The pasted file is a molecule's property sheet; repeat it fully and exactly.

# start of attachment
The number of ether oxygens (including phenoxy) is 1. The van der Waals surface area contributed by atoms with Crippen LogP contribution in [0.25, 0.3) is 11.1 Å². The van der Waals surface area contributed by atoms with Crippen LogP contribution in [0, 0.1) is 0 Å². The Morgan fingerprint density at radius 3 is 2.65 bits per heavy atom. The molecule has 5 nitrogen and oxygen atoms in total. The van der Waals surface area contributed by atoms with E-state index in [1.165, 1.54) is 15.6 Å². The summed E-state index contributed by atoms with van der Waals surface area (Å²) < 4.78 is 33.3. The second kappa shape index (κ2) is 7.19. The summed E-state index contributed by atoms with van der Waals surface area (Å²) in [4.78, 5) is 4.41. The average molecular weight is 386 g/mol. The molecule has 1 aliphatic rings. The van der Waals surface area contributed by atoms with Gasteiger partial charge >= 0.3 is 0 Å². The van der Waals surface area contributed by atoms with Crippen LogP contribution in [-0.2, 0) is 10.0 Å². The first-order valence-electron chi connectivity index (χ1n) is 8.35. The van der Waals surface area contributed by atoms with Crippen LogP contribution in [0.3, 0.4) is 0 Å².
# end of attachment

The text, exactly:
The number of ether oxygens (including phenoxy) is 1. The van der Waals surface area contributed by atoms with Crippen LogP contribution in [0.25, 0.3) is 11.1 Å². The van der Waals surface area contributed by atoms with Crippen LogP contribution in [0, 0.1) is 0 Å². The Morgan fingerprint density at radius 3 is 2.65 bits per heavy atom. The molecule has 5 nitrogen and oxygen atoms in total. The van der Waals surface area contributed by atoms with E-state index in [1.165, 1.54) is 15.6 Å². The summed E-state index contributed by atoms with van der Waals surface area (Å²) < 4.78 is 33.3. The second kappa shape index (κ2) is 7.19. The summed E-state index contributed by atoms with van der Waals surface area (Å²) in [4.78, 5) is 4.41. The average molecular weight is 386 g/mol. The molecule has 1 aliphatic rings. The van der Waals surface area contributed by atoms with Gasteiger partial charge >= 0.3 is 0 Å². The van der Waals surface area contributed by atoms with Crippen LogP contribution in [-0.2, 0) is 10.0 Å². The first-order valence-electron chi connectivity index (χ1n) is 8.35. The van der Waals surface area contributed by atoms with Crippen LogP contribution in [0.3, 0.4) is 0 Å².